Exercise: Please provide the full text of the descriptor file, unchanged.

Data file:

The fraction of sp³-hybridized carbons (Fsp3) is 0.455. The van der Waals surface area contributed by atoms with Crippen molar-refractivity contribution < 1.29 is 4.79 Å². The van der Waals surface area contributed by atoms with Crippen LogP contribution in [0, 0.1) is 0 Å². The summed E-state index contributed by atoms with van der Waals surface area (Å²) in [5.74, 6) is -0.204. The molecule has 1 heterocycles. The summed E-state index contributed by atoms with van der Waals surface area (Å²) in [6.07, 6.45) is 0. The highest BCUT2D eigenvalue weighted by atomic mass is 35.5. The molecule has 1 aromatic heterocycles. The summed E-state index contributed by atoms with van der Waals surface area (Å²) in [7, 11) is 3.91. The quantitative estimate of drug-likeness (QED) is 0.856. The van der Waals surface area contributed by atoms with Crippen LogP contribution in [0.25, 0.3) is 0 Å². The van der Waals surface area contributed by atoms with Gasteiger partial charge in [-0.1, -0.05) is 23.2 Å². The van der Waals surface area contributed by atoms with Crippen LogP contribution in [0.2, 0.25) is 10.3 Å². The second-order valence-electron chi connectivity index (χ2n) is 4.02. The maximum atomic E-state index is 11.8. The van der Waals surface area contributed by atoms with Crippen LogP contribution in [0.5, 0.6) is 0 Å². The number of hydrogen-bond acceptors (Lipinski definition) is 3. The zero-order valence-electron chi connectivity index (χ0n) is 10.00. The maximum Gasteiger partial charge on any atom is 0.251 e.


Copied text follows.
The fraction of sp³-hybridized carbons (Fsp3) is 0.455. The van der Waals surface area contributed by atoms with Crippen molar-refractivity contribution < 1.29 is 4.79 Å². The van der Waals surface area contributed by atoms with Crippen LogP contribution in [0, 0.1) is 0 Å². The summed E-state index contributed by atoms with van der Waals surface area (Å²) in [5.74, 6) is -0.204. The molecule has 1 heterocycles. The summed E-state index contributed by atoms with van der Waals surface area (Å²) in [6.07, 6.45) is 0. The highest BCUT2D eigenvalue weighted by atomic mass is 35.5. The molecule has 1 aromatic heterocycles. The summed E-state index contributed by atoms with van der Waals surface area (Å²) in [7, 11) is 3.91. The quantitative estimate of drug-likeness (QED) is 0.856. The van der Waals surface area contributed by atoms with Crippen LogP contribution in [0.25, 0.3) is 0 Å². The van der Waals surface area contributed by atoms with Gasteiger partial charge in [-0.1, -0.05) is 23.2 Å². The van der Waals surface area contributed by atoms with Crippen LogP contribution in [0.2, 0.25) is 10.3 Å². The second-order valence-electron chi connectivity index (χ2n) is 4.02. The maximum atomic E-state index is 11.8. The van der Waals surface area contributed by atoms with Crippen LogP contribution in [0.5, 0.6) is 0 Å². The number of hydrogen-bond acceptors (Lipinski definition) is 3. The zero-order valence-electron chi connectivity index (χ0n) is 10.00. The maximum Gasteiger partial charge on any atom is 0.251 e.